* Turn, Turn, Turn – A New Season on the Israel Trail

Segment 19 – Tel Afek to Tel Aviv, along the Yarkon River

September 25, 2010. Officially it’s now autumn. Our clocks have already been switched to winter (standard) time. But judging from the extreme and unbearable heat, it is still summer. That made it tough to be on the Israel Trail during the week of Succot, but we were eager to get back into the hiking mode.

To begin our hiking season I selected a easy segment close to home, along the Yarkon river. I gave Yuval the choice of direction. He prefered to end the hike in Ramat Hahayal where ice-cream and frozen yoghurt shops would await us. Our group comprised just 10 hikers, mostly core members and a couple guests, after several last-minute cancellations.  

We began our hike just outside the Tel Afek National Park, at the Rosh HaAyin train station, shortly before 8 a.m.  The sky was overcast and the air was still pleasant. Our first few kilometers sped by quickly. The trail soon brought us to the Yarkon sources. The water in this segment of the river is clear, pure and rich in vegetation and fish. At the spot where I’m standing in this photo, it is safe to swim.  

Israel Trail Tel Aviv Tel Afek

Since Avner and Saraleh had hiked the Yarkon segment of the National Trail several time in the past, they suggested an alternative route around the Mekorot Hayarkon (“Yarkon Sources”) National Park. We took their advice and intentionally deviated from the trail, circumventing the park on the north-east side, rather than going along the south-west side and the Baptist Village. It was certainly lush and lovely.  

Israel Trail Tel Aviv Tel Afek

One of the things I love about my hiking buddies is their knack for grazing. Here’s Saraleh enjoying a fresh fig.   

Israel Trail Tel Aviv Tel Afek

And Yuval picking wild blackberries from a high branch.  

Israel Trail Tel Aviv Tel Afek

Despite all its turning and winding, this segment of the Israel Trail runs alongside Highway 5 and major power lines. While we did have occasional encounters with the concrete and cable jungle, for most of the hike we felt as if we were in the wilderness.

Israel Trail Tel Aviv Tel Afek

Varda taking a moment to enjoy the flowers.   

Israel Trail Tel Aviv Tel Afek

One of several water crossings.   

Israel Trail Tel Aviv Tel Afek

Yuval about to enter a hidden pathway.   

Israel Trail Tel Aviv Tel Afek

We stopped for our mid-morning snack and rest in the beautiful eucalyptus grove surrounding the Abu Rabah mill (under restoration).  Just as we began munching our sandwiches, a few raindrops raised our hopes of a short shower to cool us off. No such luck.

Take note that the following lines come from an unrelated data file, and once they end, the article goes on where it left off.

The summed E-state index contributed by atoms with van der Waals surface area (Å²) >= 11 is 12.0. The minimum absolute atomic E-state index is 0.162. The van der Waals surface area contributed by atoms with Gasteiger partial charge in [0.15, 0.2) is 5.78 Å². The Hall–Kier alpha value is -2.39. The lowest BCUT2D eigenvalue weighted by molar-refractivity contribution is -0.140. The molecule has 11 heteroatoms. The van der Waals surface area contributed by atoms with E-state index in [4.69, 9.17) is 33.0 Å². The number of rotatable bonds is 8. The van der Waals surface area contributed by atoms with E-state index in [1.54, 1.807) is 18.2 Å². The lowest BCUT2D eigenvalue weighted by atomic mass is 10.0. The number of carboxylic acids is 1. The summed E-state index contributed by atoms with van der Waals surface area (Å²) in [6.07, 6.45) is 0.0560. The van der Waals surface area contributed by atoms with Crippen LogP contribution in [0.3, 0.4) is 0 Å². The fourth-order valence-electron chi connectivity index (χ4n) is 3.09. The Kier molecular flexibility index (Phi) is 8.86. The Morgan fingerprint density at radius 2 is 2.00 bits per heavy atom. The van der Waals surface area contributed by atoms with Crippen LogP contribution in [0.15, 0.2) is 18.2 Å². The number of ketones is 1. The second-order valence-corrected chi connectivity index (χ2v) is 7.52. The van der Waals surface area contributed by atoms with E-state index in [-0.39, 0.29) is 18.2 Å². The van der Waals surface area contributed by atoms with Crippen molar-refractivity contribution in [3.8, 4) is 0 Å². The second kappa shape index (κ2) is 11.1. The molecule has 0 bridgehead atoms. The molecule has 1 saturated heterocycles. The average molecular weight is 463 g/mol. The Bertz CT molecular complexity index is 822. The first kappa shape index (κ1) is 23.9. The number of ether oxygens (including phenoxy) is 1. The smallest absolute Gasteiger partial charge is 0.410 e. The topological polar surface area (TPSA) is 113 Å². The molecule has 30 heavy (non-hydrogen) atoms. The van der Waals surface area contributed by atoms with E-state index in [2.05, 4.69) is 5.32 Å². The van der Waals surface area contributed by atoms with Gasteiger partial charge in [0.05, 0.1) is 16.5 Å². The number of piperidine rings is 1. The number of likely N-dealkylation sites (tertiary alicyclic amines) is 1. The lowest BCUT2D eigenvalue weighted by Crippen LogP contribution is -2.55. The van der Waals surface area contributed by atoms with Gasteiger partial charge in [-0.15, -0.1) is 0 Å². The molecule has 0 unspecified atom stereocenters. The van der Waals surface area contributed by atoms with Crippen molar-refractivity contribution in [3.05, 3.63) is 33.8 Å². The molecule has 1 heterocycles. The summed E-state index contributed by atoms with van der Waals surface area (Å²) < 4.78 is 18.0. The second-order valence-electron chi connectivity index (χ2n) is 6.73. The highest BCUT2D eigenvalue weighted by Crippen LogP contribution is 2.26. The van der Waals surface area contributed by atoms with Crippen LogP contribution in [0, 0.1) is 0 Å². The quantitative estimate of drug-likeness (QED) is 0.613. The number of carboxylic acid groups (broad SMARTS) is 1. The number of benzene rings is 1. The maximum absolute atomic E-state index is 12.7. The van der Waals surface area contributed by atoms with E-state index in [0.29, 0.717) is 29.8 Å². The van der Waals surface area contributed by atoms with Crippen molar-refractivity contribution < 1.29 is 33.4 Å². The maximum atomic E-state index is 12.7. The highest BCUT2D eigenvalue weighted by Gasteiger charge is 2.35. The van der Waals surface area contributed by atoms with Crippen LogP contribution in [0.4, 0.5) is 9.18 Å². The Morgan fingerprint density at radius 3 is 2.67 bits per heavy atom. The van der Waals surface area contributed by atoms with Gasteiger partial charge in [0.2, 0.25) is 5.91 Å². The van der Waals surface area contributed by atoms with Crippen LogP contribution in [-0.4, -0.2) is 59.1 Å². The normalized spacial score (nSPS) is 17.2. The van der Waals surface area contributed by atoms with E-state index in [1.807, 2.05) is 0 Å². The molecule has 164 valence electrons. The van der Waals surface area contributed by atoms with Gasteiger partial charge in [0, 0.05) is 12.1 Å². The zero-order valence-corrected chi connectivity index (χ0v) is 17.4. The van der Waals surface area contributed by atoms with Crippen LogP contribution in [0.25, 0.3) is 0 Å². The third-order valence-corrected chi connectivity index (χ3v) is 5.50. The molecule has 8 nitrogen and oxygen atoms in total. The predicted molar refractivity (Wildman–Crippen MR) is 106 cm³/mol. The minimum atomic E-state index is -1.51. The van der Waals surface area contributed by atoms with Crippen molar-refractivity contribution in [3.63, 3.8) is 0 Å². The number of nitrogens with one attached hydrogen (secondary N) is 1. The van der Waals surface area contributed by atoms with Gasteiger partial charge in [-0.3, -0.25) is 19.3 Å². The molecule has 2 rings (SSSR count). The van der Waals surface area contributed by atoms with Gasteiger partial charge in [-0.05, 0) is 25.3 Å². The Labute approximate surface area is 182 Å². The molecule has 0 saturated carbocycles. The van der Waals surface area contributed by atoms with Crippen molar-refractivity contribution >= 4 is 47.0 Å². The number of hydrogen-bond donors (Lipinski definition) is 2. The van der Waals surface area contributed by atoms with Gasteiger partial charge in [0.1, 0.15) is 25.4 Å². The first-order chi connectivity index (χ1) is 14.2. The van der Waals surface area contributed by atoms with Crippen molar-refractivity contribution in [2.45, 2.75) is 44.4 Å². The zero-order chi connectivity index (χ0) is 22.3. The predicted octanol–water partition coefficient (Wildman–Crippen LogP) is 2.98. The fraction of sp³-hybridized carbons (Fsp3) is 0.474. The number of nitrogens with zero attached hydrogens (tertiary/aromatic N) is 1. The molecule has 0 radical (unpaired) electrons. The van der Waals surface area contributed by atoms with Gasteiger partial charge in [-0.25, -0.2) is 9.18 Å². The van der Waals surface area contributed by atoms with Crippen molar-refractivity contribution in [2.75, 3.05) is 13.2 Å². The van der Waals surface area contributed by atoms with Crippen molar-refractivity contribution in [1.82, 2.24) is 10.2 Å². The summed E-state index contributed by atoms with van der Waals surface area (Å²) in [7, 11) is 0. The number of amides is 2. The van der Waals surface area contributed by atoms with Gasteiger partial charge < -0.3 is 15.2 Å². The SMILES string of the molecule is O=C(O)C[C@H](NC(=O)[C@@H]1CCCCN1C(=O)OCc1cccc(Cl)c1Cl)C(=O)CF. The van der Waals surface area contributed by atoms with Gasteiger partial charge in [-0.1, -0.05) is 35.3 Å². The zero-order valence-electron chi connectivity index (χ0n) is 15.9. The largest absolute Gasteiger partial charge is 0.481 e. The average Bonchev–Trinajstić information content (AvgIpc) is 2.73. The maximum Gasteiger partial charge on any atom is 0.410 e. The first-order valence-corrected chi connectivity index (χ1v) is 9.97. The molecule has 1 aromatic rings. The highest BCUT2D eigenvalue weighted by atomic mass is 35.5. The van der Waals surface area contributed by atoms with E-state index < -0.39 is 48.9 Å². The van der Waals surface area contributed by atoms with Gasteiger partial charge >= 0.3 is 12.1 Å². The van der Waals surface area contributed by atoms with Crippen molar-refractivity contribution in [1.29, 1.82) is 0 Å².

Israel Trail Tel Aviv Tel Afek

Interesting trail blazes indicating a U-turn.

Israel Trail Tel Aviv Tel Afek

Another fun water-crossing. Avner, Ruthy and I took our shoes off and waded through barefoot. The water was warm, but my feet felt so much better (for a short time, anyway) after I put my shoes back on.         

Israel Trail Tel Aviv Tel Afek

Ruthy treats some through-hikers to slices of a melon she had gleaned from a field alongside the trail. We always enjoy meeting backpackers on the trail, and today was no exception. I was especially thankful for the 5 extra minutes of rest I got while chatting with these kids.

Israel Trail Tel Aviv Tel Afek

David helps resolve our water shortage (near the end of the hike) with a few grapefruits from an orchard alongside the trail.

Israel Trail Tel Aviv Tel Afek

At this point the Yarkon is highly polluted. Beautiful only to look at.

Israel Trail Tel Aviv Tel Afek

The high-rise office towers of Atidim business park signal the end of today’s hike. Eager to finish, we shortcutted our way through the orchards, and avoided the last few twists and turns along the riverbank (blue track in map at bottom).

Israel Trail Tel Aviv Tel Afek

Zvi Gilat’s Israel Trail guidebook (3rd edition, 2005), erroneously states 18 kilometers as the length of Segment 19 (from Tel Aviv port to Tel Afek).  Last winter we hiked from the Tel Aviv port to Ramat Hahayal, about one-third of the segment. That day my GPS recorded a track of about 8 kilometers, so I assumed today’s hike would be about 14-16 km. I had a lot of apologizing to do — my GPS recorded almost 21 km. We were on the trail for nearly 6 hours. And it was oppressively hot by the time we finished. Far beyond what I had anticipated. But cold Cokes and frozen yoghurts at the end of the day revived us.